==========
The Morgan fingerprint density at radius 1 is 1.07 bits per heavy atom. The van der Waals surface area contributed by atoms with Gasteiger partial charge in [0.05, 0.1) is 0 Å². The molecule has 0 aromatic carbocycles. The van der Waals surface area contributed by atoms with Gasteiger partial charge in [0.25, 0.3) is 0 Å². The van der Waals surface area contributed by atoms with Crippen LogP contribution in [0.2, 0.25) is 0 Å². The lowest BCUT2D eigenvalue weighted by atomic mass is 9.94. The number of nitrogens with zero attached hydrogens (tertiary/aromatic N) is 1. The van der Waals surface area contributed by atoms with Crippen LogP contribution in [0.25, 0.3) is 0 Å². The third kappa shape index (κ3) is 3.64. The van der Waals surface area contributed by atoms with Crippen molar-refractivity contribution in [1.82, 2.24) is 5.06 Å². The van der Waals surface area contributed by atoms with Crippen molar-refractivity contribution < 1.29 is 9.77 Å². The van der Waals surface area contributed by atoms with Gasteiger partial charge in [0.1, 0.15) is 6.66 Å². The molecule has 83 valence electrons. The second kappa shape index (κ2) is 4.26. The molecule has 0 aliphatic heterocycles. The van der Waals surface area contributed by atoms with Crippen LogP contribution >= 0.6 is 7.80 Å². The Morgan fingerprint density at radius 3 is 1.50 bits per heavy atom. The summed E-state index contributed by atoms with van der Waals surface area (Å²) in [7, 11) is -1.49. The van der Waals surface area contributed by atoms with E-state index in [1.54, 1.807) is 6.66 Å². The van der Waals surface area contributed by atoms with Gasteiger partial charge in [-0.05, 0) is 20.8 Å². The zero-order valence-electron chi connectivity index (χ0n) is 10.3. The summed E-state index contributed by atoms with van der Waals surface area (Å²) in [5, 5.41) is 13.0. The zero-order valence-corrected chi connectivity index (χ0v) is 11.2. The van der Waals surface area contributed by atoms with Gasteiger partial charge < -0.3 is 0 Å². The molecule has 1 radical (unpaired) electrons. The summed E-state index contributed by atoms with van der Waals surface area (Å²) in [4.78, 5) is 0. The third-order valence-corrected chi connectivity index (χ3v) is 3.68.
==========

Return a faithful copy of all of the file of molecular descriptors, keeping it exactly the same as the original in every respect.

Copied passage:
The Morgan fingerprint density at radius 1 is 1.07 bits per heavy atom. The van der Waals surface area contributed by atoms with Gasteiger partial charge in [0.05, 0.1) is 0 Å². The molecule has 0 aromatic carbocycles. The van der Waals surface area contributed by atoms with Gasteiger partial charge in [0.25, 0.3) is 0 Å². The van der Waals surface area contributed by atoms with Crippen LogP contribution in [0.2, 0.25) is 0 Å². The lowest BCUT2D eigenvalue weighted by atomic mass is 9.94. The number of nitrogens with zero attached hydrogens (tertiary/aromatic N) is 1. The van der Waals surface area contributed by atoms with Crippen LogP contribution in [0.25, 0.3) is 0 Å². The third kappa shape index (κ3) is 3.64. The van der Waals surface area contributed by atoms with Crippen molar-refractivity contribution in [1.82, 2.24) is 5.06 Å². The van der Waals surface area contributed by atoms with Crippen molar-refractivity contribution < 1.29 is 9.77 Å². The van der Waals surface area contributed by atoms with Gasteiger partial charge in [0.1, 0.15) is 6.66 Å². The molecule has 83 valence electrons. The second kappa shape index (κ2) is 4.26. The molecule has 0 aliphatic heterocycles. The van der Waals surface area contributed by atoms with Crippen LogP contribution >= 0.6 is 7.80 Å². The Morgan fingerprint density at radius 3 is 1.50 bits per heavy atom. The summed E-state index contributed by atoms with van der Waals surface area (Å²) in [7, 11) is -1.49. The van der Waals surface area contributed by atoms with E-state index in [1.54, 1.807) is 6.66 Å². The van der Waals surface area contributed by atoms with Gasteiger partial charge in [-0.05, 0) is 20.8 Å². The zero-order valence-electron chi connectivity index (χ0n) is 10.3. The summed E-state index contributed by atoms with van der Waals surface area (Å²) in [5, 5.41) is 13.0. The zero-order valence-corrected chi connectivity index (χ0v) is 11.2. The van der Waals surface area contributed by atoms with Gasteiger partial charge < -0.3 is 0 Å². The molecule has 1 radical (unpaired) electrons. The summed E-state index contributed by atoms with van der Waals surface area (Å²) in [4.78, 5) is 0. The third-order valence-corrected chi connectivity index (χ3v) is 3.68.